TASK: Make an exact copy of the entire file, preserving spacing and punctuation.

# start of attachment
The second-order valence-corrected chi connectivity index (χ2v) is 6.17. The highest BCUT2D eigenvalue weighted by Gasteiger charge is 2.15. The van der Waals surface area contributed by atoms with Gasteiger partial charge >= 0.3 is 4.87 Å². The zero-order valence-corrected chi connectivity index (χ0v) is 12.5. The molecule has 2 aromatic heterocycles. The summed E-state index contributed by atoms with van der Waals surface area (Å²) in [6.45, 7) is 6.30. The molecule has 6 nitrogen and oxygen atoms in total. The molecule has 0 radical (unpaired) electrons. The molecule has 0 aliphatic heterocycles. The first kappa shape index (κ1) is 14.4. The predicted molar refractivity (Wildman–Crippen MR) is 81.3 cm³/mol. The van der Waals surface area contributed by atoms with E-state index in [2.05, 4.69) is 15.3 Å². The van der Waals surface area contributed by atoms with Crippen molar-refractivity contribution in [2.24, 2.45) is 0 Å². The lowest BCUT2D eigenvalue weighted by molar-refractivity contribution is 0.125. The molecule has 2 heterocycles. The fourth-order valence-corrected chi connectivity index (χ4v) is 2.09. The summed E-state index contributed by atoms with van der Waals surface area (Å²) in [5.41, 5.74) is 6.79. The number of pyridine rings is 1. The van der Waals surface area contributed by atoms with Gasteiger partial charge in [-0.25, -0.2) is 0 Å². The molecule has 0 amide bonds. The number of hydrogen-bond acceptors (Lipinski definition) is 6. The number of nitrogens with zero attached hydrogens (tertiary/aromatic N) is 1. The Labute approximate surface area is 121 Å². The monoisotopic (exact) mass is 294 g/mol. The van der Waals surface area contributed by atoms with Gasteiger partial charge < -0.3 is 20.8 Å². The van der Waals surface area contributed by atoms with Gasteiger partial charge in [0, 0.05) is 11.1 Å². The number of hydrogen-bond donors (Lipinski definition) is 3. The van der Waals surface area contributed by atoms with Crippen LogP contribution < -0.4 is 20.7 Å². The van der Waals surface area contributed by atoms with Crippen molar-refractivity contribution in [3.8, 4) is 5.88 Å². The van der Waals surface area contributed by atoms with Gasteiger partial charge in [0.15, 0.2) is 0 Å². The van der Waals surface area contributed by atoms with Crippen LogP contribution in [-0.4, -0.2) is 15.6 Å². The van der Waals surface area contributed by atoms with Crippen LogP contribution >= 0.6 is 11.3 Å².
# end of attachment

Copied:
The second-order valence-corrected chi connectivity index (χ2v) is 6.17. The highest BCUT2D eigenvalue weighted by Gasteiger charge is 2.15. The van der Waals surface area contributed by atoms with Gasteiger partial charge >= 0.3 is 4.87 Å². The zero-order valence-corrected chi connectivity index (χ0v) is 12.5. The molecule has 2 aromatic heterocycles. The summed E-state index contributed by atoms with van der Waals surface area (Å²) in [6.45, 7) is 6.30. The molecule has 6 nitrogen and oxygen atoms in total. The molecule has 0 radical (unpaired) electrons. The molecule has 0 aliphatic heterocycles. The first kappa shape index (κ1) is 14.4. The predicted molar refractivity (Wildman–Crippen MR) is 81.3 cm³/mol. The van der Waals surface area contributed by atoms with E-state index in [2.05, 4.69) is 15.3 Å². The van der Waals surface area contributed by atoms with Crippen molar-refractivity contribution in [2.24, 2.45) is 0 Å². The lowest BCUT2D eigenvalue weighted by molar-refractivity contribution is 0.125. The molecule has 2 heterocycles. The fourth-order valence-corrected chi connectivity index (χ4v) is 2.09. The summed E-state index contributed by atoms with van der Waals surface area (Å²) in [5.41, 5.74) is 6.79. The number of pyridine rings is 1. The van der Waals surface area contributed by atoms with Gasteiger partial charge in [-0.25, -0.2) is 0 Å². The molecule has 0 amide bonds. The number of hydrogen-bond acceptors (Lipinski definition) is 6. The number of nitrogens with zero attached hydrogens (tertiary/aromatic N) is 1. The Labute approximate surface area is 121 Å². The monoisotopic (exact) mass is 294 g/mol. The van der Waals surface area contributed by atoms with Gasteiger partial charge < -0.3 is 20.8 Å². The van der Waals surface area contributed by atoms with Gasteiger partial charge in [0, 0.05) is 11.1 Å². The number of hydrogen-bond donors (Lipinski definition) is 3. The van der Waals surface area contributed by atoms with Crippen LogP contribution < -0.4 is 20.7 Å². The van der Waals surface area contributed by atoms with Crippen molar-refractivity contribution in [3.8, 4) is 5.88 Å². The van der Waals surface area contributed by atoms with Gasteiger partial charge in [0.15, 0.2) is 0 Å². The van der Waals surface area contributed by atoms with Crippen LogP contribution in [-0.4, -0.2) is 15.6 Å². The van der Waals surface area contributed by atoms with Crippen LogP contribution >= 0.6 is 11.3 Å².